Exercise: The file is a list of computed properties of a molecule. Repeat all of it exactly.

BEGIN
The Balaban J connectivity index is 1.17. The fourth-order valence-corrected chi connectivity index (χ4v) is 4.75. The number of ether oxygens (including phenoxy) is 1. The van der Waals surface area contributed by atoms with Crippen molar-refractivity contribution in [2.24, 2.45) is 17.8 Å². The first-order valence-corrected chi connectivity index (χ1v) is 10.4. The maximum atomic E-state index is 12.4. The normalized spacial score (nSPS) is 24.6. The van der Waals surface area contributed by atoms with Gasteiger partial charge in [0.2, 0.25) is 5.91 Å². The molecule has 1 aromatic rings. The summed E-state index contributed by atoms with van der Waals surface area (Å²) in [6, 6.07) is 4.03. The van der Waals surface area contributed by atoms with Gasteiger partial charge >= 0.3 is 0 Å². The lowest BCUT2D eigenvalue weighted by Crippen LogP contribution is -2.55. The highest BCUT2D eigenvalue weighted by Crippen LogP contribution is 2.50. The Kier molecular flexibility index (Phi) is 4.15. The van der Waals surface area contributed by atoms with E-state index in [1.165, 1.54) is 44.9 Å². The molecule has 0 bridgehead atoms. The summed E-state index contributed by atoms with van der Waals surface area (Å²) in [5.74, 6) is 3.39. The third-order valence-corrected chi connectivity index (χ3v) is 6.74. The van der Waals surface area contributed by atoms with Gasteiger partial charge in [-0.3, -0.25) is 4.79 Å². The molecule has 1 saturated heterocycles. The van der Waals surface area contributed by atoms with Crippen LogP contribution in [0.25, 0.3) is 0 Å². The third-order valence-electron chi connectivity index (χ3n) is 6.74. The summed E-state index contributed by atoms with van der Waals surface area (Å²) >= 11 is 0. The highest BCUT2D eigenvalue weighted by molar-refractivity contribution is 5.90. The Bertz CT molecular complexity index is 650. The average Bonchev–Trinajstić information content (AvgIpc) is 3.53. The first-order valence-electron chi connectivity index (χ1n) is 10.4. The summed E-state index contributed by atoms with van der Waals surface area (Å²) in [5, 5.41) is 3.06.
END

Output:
The Balaban J connectivity index is 1.17. The fourth-order valence-corrected chi connectivity index (χ4v) is 4.75. The number of ether oxygens (including phenoxy) is 1. The van der Waals surface area contributed by atoms with Crippen molar-refractivity contribution in [2.24, 2.45) is 17.8 Å². The first-order valence-corrected chi connectivity index (χ1v) is 10.4. The maximum atomic E-state index is 12.4. The normalized spacial score (nSPS) is 24.6. The van der Waals surface area contributed by atoms with Gasteiger partial charge in [0.2, 0.25) is 5.91 Å². The molecule has 1 aromatic rings. The summed E-state index contributed by atoms with van der Waals surface area (Å²) in [6, 6.07) is 4.03. The van der Waals surface area contributed by atoms with Gasteiger partial charge >= 0.3 is 0 Å². The lowest BCUT2D eigenvalue weighted by Crippen LogP contribution is -2.55. The highest BCUT2D eigenvalue weighted by Crippen LogP contribution is 2.50. The Kier molecular flexibility index (Phi) is 4.15. The van der Waals surface area contributed by atoms with E-state index in [1.165, 1.54) is 44.9 Å². The molecule has 0 bridgehead atoms. The summed E-state index contributed by atoms with van der Waals surface area (Å²) in [5.74, 6) is 3.39. The third-order valence-corrected chi connectivity index (χ3v) is 6.74. The van der Waals surface area contributed by atoms with Gasteiger partial charge in [-0.3, -0.25) is 4.79 Å². The molecule has 1 saturated heterocycles. The van der Waals surface area contributed by atoms with Crippen LogP contribution in [0.25, 0.3) is 0 Å². The third-order valence-electron chi connectivity index (χ3n) is 6.74. The summed E-state index contributed by atoms with van der Waals surface area (Å²) >= 11 is 0. The highest BCUT2D eigenvalue weighted by molar-refractivity contribution is 5.90. The Bertz CT molecular complexity index is 650. The average Bonchev–Trinajstić information content (AvgIpc) is 3.53. The first-order valence-electron chi connectivity index (χ1n) is 10.4. The summed E-state index contributed by atoms with van der Waals surface area (Å²) in [5, 5.41) is 3.06.